Cartier Tank Quartz/Automatic Watch Review: Francaise, Americaine, Gold, Steel
Launched in 1917, Cartier Tank quickly established itself as an enduring watch design, a genuine classic that would captivate people who appreciate beautiful and fine things for decades to come. Born in the twenties, it is a true child of its generation – the roaring twenties brought Art Deco to the forefront of burgeoning industrial design sphere, and Cartier injected the watches with a fair amount of this timeless style.
Before anything, however, Tank is the epitome of modern, self-conscious elegance that set the tone for a multitude of adjacent industries (jewelry, writing instruments, leather accessories, and larger products such as cars and various furniture). The four lines currently in production include Francaise, Americaine, Solo, and Louis Cartier.
A versatile and deep collection, Tank includes men's and ladies watches, quartz and automatic, that fit a range of settings and occasions. The most severe models will blend well at formal business meetings, diamond and gold pieces simply radiate luxurious fashion sense, while the colored timepieces, in particularly the wildly painted ones (panther motif), emit a strong party vibe – a refreshingly playful turn for Cartier.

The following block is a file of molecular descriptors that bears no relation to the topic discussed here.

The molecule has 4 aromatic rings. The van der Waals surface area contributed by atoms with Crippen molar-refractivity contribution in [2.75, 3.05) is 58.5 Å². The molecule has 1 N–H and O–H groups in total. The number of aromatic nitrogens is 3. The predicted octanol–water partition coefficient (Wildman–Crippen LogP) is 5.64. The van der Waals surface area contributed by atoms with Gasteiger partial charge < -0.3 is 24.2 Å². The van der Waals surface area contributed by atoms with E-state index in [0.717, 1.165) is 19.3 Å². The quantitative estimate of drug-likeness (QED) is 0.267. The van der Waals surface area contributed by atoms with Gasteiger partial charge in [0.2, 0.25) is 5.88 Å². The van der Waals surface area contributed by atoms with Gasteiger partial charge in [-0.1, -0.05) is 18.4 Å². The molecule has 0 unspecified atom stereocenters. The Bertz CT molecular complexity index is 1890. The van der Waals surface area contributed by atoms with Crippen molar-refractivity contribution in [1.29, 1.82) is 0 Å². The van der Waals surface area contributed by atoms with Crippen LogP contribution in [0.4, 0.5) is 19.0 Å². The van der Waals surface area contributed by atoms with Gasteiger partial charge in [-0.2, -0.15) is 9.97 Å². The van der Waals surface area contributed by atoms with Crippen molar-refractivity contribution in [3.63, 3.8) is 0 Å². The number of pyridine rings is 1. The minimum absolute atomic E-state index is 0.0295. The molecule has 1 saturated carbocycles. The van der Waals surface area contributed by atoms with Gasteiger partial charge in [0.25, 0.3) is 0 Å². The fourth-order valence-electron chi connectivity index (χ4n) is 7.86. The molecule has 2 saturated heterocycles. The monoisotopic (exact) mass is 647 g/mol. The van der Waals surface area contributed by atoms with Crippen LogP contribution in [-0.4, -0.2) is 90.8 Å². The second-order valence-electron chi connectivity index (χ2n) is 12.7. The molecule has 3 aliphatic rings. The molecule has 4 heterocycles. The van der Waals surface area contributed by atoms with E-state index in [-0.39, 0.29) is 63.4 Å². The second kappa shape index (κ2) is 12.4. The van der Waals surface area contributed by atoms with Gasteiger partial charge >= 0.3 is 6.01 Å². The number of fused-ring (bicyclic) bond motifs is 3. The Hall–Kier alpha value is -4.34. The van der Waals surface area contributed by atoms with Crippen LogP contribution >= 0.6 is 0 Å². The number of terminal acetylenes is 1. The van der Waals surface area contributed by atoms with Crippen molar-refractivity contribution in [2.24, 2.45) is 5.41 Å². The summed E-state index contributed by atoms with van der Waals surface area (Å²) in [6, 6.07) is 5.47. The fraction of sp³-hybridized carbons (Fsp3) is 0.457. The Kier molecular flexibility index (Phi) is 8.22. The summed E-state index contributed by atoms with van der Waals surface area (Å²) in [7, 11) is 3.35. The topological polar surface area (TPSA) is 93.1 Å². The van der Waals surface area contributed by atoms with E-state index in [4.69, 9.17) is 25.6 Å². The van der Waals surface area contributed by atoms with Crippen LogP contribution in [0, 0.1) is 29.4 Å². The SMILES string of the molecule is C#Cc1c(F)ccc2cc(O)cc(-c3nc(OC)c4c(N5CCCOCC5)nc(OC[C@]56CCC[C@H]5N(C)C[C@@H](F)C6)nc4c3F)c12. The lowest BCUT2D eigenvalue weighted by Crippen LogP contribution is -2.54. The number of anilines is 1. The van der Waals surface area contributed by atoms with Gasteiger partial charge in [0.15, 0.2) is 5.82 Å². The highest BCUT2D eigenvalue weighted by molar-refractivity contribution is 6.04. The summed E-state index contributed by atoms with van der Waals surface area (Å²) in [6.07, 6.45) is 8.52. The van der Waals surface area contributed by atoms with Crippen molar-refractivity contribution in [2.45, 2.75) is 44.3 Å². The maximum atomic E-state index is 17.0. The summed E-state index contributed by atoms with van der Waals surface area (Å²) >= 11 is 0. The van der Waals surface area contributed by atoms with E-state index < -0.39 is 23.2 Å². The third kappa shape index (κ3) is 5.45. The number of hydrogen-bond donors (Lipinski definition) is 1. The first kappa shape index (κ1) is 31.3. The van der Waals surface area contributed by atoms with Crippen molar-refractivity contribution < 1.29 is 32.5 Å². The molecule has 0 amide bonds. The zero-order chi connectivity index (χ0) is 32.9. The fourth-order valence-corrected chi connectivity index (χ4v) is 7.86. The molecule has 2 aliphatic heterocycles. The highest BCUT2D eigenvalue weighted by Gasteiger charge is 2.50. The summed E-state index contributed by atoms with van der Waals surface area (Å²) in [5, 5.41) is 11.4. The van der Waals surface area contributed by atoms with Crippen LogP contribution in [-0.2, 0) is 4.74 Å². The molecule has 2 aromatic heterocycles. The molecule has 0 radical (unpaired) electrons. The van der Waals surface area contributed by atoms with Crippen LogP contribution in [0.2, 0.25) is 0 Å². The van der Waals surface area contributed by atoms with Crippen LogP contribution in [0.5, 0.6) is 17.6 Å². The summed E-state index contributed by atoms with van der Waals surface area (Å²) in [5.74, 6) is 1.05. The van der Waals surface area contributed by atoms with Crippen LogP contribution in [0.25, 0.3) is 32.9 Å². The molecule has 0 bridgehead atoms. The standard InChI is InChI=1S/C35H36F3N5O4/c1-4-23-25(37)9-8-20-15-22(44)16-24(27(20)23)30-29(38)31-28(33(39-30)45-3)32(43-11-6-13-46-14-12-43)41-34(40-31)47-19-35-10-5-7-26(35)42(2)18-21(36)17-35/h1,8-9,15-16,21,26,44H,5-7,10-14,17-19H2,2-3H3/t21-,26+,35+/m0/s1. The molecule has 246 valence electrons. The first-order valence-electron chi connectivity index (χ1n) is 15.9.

Tank's disarming simplicity, and uncompromising, even “robust” elegance made it an exemplar of square and rectangular watchmaking: many Swiss brands emulated the design (Ebel and Longines, for instance) – but none could quite achieve the same purity of the aesthetic mix.
The reason lies in the formula: competitors had to add to the design, inevitably “contaminating” it – admittedly, many of these collections (Ebel Brasilia, Longines DolceVita, Baume&Mercier Hampton, and other) hold their own, and possess their brand of originality – yet the pure, unadulterated Cartier Tank configuration can be neither added to nor removed from. This quality underlies the collection's long and lasting popularity.
Tank Francaise habitually combines steel with gold to create two-tone variations; pink mother-of-pearl or white dials generate a fixating contrast with prominent, expressive Roman numerals that spread across the edges. This line's most interesting feature, we think, is the slanted lugs, which give the design a touch of unpredictability.
Tank Solo opts for an opposite, ultra-formal layout where the straight lugs and the case produce the shape of a window. Panther patterns (straps and dials) transform this watch into a subversive, ironic accessory.
Americaine presents a more elongates, somewhat sprawling timepieces that brings together a vacation kind of idleness with fine-tuned dressy taste. A mark of a classic – when geometry plays a primary fashion role without the assistance of precious metals and stones. (Incidentally, most Tank lines come in gold and diamonds variations). Includes a chronograph movement variant.
Louis de Cartier watches conclude Tank collection with a reiteration of its chief design elements, supported by a leather strap.